The alarming onslaught of artificial intelligence (AI) in the tech industry has made its way into the empire of the entertainment industry, threatening jobs in the industry and prompting strikes supported by major parties in the industry.
Since the beginning of this year, tech experts such as OpenAI CEO Sam Altman and Tesla CEO Elon Musk have drawn attention to the risks posed by one of science’s latest innovations and stressed the importance of regulations for the use of generative AI. Is.
According to euro newsHundreds of industry leaders, including Altman, signed a letter in May warning that “reducing the risk of extinction from AI, along with other societal-level risks such as pandemics and nuclear war, is a global priority.” Should be”.
Additionally, many company executives in the tech industry have cited AI as the reason behind the thousands of layoffs that have taken place over the past few months.
news The report notes that education technology company Chegg recently disclosed that it is laying off 80, or 4%, of its workforce “so that the company can better execute its AI strategy and create value for its students and investors.” create long-term, sustainable value for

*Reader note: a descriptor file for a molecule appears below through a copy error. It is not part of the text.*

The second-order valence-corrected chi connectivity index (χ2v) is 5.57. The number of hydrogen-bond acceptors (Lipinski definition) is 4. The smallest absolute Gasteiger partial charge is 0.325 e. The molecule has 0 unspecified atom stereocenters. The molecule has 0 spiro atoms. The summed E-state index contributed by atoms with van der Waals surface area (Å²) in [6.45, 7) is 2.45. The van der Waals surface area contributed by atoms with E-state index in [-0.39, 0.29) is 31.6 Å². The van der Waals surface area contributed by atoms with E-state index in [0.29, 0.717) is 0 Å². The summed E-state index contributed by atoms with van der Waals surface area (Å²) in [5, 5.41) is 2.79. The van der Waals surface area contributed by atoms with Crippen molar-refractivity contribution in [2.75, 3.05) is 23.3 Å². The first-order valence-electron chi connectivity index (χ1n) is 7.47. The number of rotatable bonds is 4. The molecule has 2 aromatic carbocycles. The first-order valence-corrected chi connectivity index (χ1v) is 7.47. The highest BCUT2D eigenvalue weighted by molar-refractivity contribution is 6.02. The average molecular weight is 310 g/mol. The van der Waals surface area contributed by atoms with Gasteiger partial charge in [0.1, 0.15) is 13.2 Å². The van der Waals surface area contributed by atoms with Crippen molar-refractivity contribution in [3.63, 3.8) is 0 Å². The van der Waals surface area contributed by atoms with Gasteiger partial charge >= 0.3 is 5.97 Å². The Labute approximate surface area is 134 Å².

Additionally, in April file-storage service Dropbox said it was cutting 16% of its workforce, citing AI as the reason.
In a note to its employees regarding the job cuts, Dropbox CEO Drew Houston said: “Over the past few months, AI has captured the world’s collective imagination, highlighting the potential for our next generation of AI-powered products. The market is expanding rapidly. Any of us could have guessed.
“Our next phase of growth requires a different mix of skill sets, particularly in AI and early stage product development.”
In recent news, AI has been highlighted as a threat to jobs in acting, writing and other creative industries such as film production and the arts.
The sit-ins continued following the advent of AI in the industry and called for tighter regulation of the technology and “higher compensation and other benefits for working-class actors”. reuters,